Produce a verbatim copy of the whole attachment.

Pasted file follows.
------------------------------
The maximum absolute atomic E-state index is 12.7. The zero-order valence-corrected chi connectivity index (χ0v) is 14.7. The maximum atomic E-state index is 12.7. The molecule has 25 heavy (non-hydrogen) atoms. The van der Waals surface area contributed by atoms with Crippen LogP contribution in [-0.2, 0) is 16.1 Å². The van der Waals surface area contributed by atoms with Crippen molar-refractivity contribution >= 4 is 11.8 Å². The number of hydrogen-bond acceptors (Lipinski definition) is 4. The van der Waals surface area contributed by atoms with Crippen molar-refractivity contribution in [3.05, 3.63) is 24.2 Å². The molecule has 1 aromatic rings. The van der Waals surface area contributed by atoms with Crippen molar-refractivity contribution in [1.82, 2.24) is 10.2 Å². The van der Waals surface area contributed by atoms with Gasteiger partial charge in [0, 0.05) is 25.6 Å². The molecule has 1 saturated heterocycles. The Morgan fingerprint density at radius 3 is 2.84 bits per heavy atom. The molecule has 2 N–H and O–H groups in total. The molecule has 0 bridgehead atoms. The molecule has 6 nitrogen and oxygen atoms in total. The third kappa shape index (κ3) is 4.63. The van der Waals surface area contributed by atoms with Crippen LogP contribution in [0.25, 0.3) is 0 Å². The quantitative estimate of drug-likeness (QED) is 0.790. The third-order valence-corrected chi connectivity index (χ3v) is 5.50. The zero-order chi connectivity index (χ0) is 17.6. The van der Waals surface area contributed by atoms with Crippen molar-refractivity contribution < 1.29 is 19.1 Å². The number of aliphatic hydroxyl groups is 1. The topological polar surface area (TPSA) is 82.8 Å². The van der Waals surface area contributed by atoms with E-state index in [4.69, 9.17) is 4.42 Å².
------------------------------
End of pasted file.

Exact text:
The maximum absolute atomic E-state index is 12.7. The zero-order valence-corrected chi connectivity index (χ0v) is 14.7. The maximum atomic E-state index is 12.7. The molecule has 25 heavy (non-hydrogen) atoms. The van der Waals surface area contributed by atoms with Crippen LogP contribution in [-0.2, 0) is 16.1 Å². The van der Waals surface area contributed by atoms with Crippen molar-refractivity contribution >= 4 is 11.8 Å². The number of hydrogen-bond acceptors (Lipinski definition) is 4. The van der Waals surface area contributed by atoms with Crippen molar-refractivity contribution in [3.05, 3.63) is 24.2 Å². The molecule has 1 aromatic rings. The van der Waals surface area contributed by atoms with Crippen molar-refractivity contribution in [1.82, 2.24) is 10.2 Å². The van der Waals surface area contributed by atoms with Gasteiger partial charge in [0, 0.05) is 25.6 Å². The molecule has 1 saturated heterocycles. The Morgan fingerprint density at radius 3 is 2.84 bits per heavy atom. The molecule has 2 N–H and O–H groups in total. The molecule has 0 bridgehead atoms. The molecule has 6 nitrogen and oxygen atoms in total. The third kappa shape index (κ3) is 4.63. The van der Waals surface area contributed by atoms with Crippen LogP contribution in [0.25, 0.3) is 0 Å². The quantitative estimate of drug-likeness (QED) is 0.790. The third-order valence-corrected chi connectivity index (χ3v) is 5.50. The zero-order chi connectivity index (χ0) is 17.6. The van der Waals surface area contributed by atoms with Crippen molar-refractivity contribution < 1.29 is 19.1 Å². The number of aliphatic hydroxyl groups is 1. The topological polar surface area (TPSA) is 82.8 Å². The van der Waals surface area contributed by atoms with E-state index in [4.69, 9.17) is 4.42 Å².